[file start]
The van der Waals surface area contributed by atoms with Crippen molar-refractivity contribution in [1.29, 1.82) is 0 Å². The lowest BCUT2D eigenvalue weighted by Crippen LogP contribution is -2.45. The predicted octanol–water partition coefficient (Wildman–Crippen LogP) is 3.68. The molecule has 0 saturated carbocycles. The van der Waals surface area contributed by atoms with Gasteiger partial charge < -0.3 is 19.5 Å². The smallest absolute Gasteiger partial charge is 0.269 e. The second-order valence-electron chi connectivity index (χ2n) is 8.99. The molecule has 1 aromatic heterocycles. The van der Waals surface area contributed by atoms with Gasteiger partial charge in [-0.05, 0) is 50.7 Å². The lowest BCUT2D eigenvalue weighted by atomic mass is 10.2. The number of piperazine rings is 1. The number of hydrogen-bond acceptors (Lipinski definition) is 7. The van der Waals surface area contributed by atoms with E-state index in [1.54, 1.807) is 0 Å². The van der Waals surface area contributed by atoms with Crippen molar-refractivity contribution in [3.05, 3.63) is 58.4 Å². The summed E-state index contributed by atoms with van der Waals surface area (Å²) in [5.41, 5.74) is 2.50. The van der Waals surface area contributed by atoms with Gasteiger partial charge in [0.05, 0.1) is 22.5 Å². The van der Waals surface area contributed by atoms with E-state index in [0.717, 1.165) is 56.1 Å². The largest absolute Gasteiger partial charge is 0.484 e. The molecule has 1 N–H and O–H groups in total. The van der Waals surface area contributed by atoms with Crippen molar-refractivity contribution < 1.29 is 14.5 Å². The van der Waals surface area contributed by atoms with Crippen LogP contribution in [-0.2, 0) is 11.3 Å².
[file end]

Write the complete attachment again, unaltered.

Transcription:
The van der Waals surface area contributed by atoms with Crippen molar-refractivity contribution in [1.29, 1.82) is 0 Å². The lowest BCUT2D eigenvalue weighted by Crippen LogP contribution is -2.45. The predicted octanol–water partition coefficient (Wildman–Crippen LogP) is 3.68. The molecule has 0 saturated carbocycles. The van der Waals surface area contributed by atoms with Gasteiger partial charge < -0.3 is 19.5 Å². The smallest absolute Gasteiger partial charge is 0.269 e. The second-order valence-electron chi connectivity index (χ2n) is 8.99. The molecule has 1 aromatic heterocycles. The van der Waals surface area contributed by atoms with Gasteiger partial charge in [-0.05, 0) is 50.7 Å². The lowest BCUT2D eigenvalue weighted by atomic mass is 10.2. The number of piperazine rings is 1. The number of hydrogen-bond acceptors (Lipinski definition) is 7. The van der Waals surface area contributed by atoms with E-state index in [1.54, 1.807) is 0 Å². The van der Waals surface area contributed by atoms with Crippen molar-refractivity contribution in [3.05, 3.63) is 58.4 Å². The summed E-state index contributed by atoms with van der Waals surface area (Å²) in [5.41, 5.74) is 2.50. The van der Waals surface area contributed by atoms with Gasteiger partial charge in [0.05, 0.1) is 22.5 Å². The van der Waals surface area contributed by atoms with E-state index in [0.717, 1.165) is 56.1 Å². The largest absolute Gasteiger partial charge is 0.484 e. The molecule has 1 N–H and O–H groups in total. The van der Waals surface area contributed by atoms with Crippen molar-refractivity contribution < 1.29 is 14.5 Å². The van der Waals surface area contributed by atoms with Crippen LogP contribution in [-0.2, 0) is 11.3 Å².